We expect these changes to have an impact to our team structure. With our focus, we plan to consolidate the former Smart Devices and Mobile Phones business units into one phone business unit that is responsible for all of our phone efforts. Under the plan, the phone business unit will be led by Jo Harlow with key members from both the Smart Devices and Mobile Phones teams in the management team. This team will be responsible for the success of our Lumia products, the transition of select future Nokia X products to Lumia and for the ongoing operation of the first phone business.
As part of the effort, we plan to select the appropriate business model approach for our sales markets while continuing to offer our products in all markets with a strong focus on maintaining business continuity. We will determine each market approach based on local market dynamics, our ability to profitably deliver local variants, current Lumia momentum and the strategic importance of the market to Microsoft. This will all be balanced with our overall capability to invest.
Our phone engineering efforts are expected to be concentrated in Salo, Finland (for future, high-end Lumia products) and Tampere, Finland (for more affordable devices). We plan to develop the supporting technologies in both locations. We plan to ramp down engineering work in Oulu. While we plan to reduce the engineering in Beijing and San Diego, both sites will continue to have supporting roles, including affordable devices in Beijing and supporting specific US requirements in San Diego. Espoo and Lund are planned to continue to be focused on application software development.
We plan to right-size our manufacturing operations to align to the new strategy and take advantage of integration opportunities. We expect to focus phone production mainly in Hanoi, with some production to continue in Beijing and Dongguan. We plan to shift other Microsoft manufacturing and repair operations to Manaus and Reynosa respectively, and start a phased exit from Komaron, Hungary.
In short, we will focus on driving Lumia volume in the areas where we are already successful today in order to make the market for Windows Phone. With more speed, we will build on our success in the affordable smartphone space with new products offering more differentiation. We’ll focus on acquiring new customers in the markets where Microsoft’s services and products are most concentrated. And, we’ll continue building momentum around applications.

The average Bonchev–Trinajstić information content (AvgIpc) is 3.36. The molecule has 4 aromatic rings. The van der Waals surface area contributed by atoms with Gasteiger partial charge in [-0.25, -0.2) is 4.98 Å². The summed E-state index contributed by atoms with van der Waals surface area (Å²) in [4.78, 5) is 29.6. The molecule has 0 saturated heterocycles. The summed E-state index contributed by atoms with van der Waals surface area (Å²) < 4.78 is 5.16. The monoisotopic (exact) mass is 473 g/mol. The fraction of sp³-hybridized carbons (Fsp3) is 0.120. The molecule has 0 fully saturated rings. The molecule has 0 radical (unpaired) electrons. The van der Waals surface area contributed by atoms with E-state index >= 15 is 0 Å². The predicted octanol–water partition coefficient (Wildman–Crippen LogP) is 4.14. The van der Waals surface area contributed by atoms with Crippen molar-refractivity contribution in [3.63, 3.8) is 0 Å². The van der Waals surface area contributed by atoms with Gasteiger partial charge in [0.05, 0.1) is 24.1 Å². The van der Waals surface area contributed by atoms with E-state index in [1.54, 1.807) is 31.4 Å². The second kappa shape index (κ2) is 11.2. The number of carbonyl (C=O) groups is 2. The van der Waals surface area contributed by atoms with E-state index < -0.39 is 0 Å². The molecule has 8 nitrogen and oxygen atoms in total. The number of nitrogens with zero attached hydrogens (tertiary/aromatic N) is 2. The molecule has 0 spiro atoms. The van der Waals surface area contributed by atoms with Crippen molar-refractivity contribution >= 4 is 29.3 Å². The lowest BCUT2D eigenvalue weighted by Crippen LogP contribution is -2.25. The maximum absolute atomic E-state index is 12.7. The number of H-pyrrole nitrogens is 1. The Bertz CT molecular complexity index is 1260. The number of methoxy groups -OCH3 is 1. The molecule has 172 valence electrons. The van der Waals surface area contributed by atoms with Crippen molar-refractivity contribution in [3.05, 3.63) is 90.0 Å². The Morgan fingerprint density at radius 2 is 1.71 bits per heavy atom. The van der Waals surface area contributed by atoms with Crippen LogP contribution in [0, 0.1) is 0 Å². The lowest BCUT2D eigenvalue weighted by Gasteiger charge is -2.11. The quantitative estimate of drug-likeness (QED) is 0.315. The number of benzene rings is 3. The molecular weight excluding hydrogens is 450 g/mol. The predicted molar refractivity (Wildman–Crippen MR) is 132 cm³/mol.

We plan that this would result in an estimated reduction of 12,500 factory direct and professional employees over the next year. These decisions are difficult for the team, and we plan to support departing team members with severance benefits.
More broadly across the Devices team, we will continue our efforts to bring iconic tablets to market in ways that complement our OEM partners, power the next generation of meetings & collaboration devices and thoughtfully expand Windows with new interaction models. With a set of changes already implemented earlier this year in these teams, this means there will be limited change for the Surface, Xbox hardware, PPI/meetings or next generation teams.
We recognize these planned changes are broad and have very difficult implications for many of our team members. We will work to provide as much clarity and information as possible. Today and over the coming weeks leaders across the organization will hold town halls, host information sharing sessions and provide more details on the intranet.
The team transferring from Nokia and the teams that have been part of Microsoft have each experienced a number of remarkable changes these last few years. We operate in a competitive industry that moves rapidly, and change is necessary. As difficult as some of our changes are today, this direction deliberately aligns our work with the cross company efforts that Satya has described in his recent emails. Collectively, the clarity, focus and alignment across the company, and the opportunity to deliver the results of that work into the hands of people, will allow us to increase our success in the future.
This article is from the archive of our partner The Wire.